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Childproofing Your Home 

childproofing

Kids are curious, bold, and adventurous – it’s one of the best things about childhood. But, it also comes with a harsh reality for parents; unfortunately, household accidents are one of the leading causes of injuries in children. This is especially true for young children, who often don’t know enough to stay away from dangerous objects and hazardous situations. If you have kids of your own – or, if children of friends and relatives are coming to visit – it’s essential to childproof your living area, to prevent seriously harmful accidents. As children get older, security risks and precautions will change; so take into account the ages of your kids, and pay special attention to safety risks for their age group.

Follow this list of tips and best practices, as you take inventory of your home’s condition, and address any safety concerns – so you can feel comfortable as the kids romp around happily in the house.

For all ages

  • The best prevention is supervision – certain tech devices can help you stay aware of your children, but they can’t do everything. It’s always best to stay in the same room, and keep a watchful eye on your kids.
  • Keep medicines in locked, secure containers; and stored in places your children can’t reach. Placing a medicine bottle in plain sight – even if it’s up high – can be dangerous if a curious child climbs onto a counter to reach for it.
  • If you have firearms, keep them unloaded, and in a gun safe. Teach your children to be respectful and careful around guns, and to quickly report to an adult if they ever encounter a firearm.
  • Make sure that items such as TVs, dressers, and bookshelves (tempting climbing structures for kids) are secured to the wall.
  • Keep electrical cords secured with tape, or holders. Power strips should be hidden, or protected with outlet covers, to prevent children from sticking objects (like toys, or small fingers) inside.
  • Continue updating your safety measures to reflect your children’s developmental stages, as they grow and learn. For example, as your toddler starts walking, move dangerous items higher to keep them out of reach.
  • Cut cords on blinds, or use another kind of window treatment, to avoid a risk of strangulation.
  • Have a plumber install anti-scald devices for showers and faucets. Your plumber can also lower your water heater’s temperature, to keep it from getting too hot.

Birth to 12 months

  • Before you set up for a new baby, crawl around your home to get a better idea of what your house looks like to a curious infant. Getting a new perspective will make it easy to spot potential hazards within your baby’s reach.
  • Pick up small objects, such as coins, paper clips, and candy.
  • Keep cleaning products on a high shelf, or in a locked cabinet.
  • Remember that young children love putting small things in their mouths. Some items, such as pens or toys, have small parts that present choking hazards. If you’re not sure, use a toilet paper tube as a test — objects that fit in the tube can also fit in your child’s airway.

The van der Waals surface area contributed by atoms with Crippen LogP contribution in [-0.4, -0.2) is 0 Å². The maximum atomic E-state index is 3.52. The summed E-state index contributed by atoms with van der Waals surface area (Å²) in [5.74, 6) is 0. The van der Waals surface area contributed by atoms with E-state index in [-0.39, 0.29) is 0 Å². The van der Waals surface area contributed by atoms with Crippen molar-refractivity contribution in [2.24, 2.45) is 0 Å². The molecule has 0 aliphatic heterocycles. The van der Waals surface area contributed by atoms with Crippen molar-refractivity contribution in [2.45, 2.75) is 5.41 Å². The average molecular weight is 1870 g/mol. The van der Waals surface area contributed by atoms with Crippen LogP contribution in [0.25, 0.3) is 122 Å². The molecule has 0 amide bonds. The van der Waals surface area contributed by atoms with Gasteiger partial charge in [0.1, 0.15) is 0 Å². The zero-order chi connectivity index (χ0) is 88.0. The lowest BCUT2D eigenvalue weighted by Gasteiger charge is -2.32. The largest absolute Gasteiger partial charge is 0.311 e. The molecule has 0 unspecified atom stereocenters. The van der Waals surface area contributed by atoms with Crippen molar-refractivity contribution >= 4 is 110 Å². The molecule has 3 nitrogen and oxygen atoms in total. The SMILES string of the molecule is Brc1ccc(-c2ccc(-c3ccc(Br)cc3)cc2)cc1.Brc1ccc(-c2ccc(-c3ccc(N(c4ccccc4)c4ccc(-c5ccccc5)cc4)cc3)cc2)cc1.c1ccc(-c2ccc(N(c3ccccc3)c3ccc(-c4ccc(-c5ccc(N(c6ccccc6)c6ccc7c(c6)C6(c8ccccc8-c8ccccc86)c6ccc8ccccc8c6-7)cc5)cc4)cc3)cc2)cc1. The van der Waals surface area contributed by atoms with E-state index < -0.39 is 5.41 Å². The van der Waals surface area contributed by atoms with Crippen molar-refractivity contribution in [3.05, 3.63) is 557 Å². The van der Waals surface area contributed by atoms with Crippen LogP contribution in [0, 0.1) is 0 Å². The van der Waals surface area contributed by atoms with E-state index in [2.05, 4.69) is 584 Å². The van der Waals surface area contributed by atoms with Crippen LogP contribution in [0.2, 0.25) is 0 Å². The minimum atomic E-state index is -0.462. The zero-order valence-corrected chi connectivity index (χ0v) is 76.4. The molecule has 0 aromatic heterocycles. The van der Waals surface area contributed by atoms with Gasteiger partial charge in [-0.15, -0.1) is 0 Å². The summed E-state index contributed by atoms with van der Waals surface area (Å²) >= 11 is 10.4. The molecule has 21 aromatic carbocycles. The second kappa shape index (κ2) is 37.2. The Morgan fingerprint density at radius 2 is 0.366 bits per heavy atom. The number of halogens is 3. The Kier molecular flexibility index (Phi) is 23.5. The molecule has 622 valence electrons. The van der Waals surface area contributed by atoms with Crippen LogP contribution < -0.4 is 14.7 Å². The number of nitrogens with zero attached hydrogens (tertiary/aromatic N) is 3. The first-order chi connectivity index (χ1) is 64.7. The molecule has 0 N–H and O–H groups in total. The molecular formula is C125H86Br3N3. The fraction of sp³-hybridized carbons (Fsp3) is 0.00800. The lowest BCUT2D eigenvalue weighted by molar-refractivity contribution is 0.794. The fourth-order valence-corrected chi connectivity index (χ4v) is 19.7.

• This age is when babies start to learn how to roll over; keep the sides up on a crib, or changing table, so your little one can’t roll off.
  • Be careful about leaving stuffed animals in a crib, as they can cause suffocation.
  • Use baby gates to prevent children from entering certain rooms, especially areas with dangerous objects. If you have stairs, use gates that screw into the wall at the top of your stairs, to make the barrier more secure.

Toddlers (1 to 3 years)

  • Place edge guards on table edges, especially those that are at just the right height for your toddler’s head.
  • Use safety latches and hooks to keep cabinets, refrigerators, drawers, and other items shut – and safe from curious hands.
  • Door Knob covers and door locks keep toddlers from accidentally locking themselves in a room.
  • Door stops keep doors and hinges from pinching little fingers.
  • Remember, children of this age can pull out drawers to make “stairs” – so keep all drawers, especially those low to the floor, shut and locked.

Small Children (3 to 6 years)

  • Keep the control knobs off stovetop controls; they should pop off and back on when you want to use them. Alternatively, you can install a knob shield to keep children from accidentally starting a fire.
  • While you are using the stovetop, use the back burners instead of the front burners, whenever possible. When you have pots on the stove, turn the handles in instead of having them jutting off the side, where a small arm could reach for them.

The best strategy for keeping your home kid-friendly is to think about how your house looks to a child. Don’t be afraid to get down at their level, and take a look around the room, to search for things that look enticing to grab, pull, or climb on. Adjust your safety measures based on your children’s ages and abilities, to keep your home secure for even the most adventurous little tykes.

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